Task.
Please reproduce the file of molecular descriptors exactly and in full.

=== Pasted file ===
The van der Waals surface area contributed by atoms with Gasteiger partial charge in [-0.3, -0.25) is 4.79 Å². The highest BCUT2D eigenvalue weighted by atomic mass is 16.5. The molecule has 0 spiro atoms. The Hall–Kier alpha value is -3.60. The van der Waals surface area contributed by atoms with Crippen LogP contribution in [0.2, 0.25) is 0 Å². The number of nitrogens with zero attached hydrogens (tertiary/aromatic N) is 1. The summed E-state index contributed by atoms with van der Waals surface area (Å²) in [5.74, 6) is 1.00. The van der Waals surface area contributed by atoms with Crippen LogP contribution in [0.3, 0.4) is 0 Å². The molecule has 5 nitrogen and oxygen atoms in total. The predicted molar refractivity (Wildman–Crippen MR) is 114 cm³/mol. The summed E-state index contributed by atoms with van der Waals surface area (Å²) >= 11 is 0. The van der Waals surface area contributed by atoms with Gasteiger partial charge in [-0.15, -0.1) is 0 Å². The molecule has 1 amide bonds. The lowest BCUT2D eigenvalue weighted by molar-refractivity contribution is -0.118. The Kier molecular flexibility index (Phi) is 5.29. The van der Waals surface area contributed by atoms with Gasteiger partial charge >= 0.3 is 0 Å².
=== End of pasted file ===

The van der Waals surface area contributed by atoms with Gasteiger partial charge in [-0.3, -0.25) is 4.79 Å². The highest BCUT2D eigenvalue weighted by atomic mass is 16.5. The molecule has 0 spiro atoms. The Hall–Kier alpha value is -3.60. The van der Waals surface area contributed by atoms with Crippen LogP contribution in [0.2, 0.25) is 0 Å². The number of nitrogens with zero attached hydrogens (tertiary/aromatic N) is 1. The summed E-state index contributed by atoms with van der Waals surface area (Å²) in [5.74, 6) is 1.00. The van der Waals surface area contributed by atoms with Crippen LogP contribution in [0.3, 0.4) is 0 Å². The molecule has 5 nitrogen and oxygen atoms in total. The predicted molar refractivity (Wildman–Crippen MR) is 114 cm³/mol. The summed E-state index contributed by atoms with van der Waals surface area (Å²) >= 11 is 0. The van der Waals surface area contributed by atoms with Gasteiger partial charge in [-0.15, -0.1) is 0 Å². The molecule has 1 amide bonds. The lowest BCUT2D eigenvalue weighted by molar-refractivity contribution is -0.118. The Kier molecular flexibility index (Phi) is 5.29. The van der Waals surface area contributed by atoms with Gasteiger partial charge >= 0.3 is 0 Å².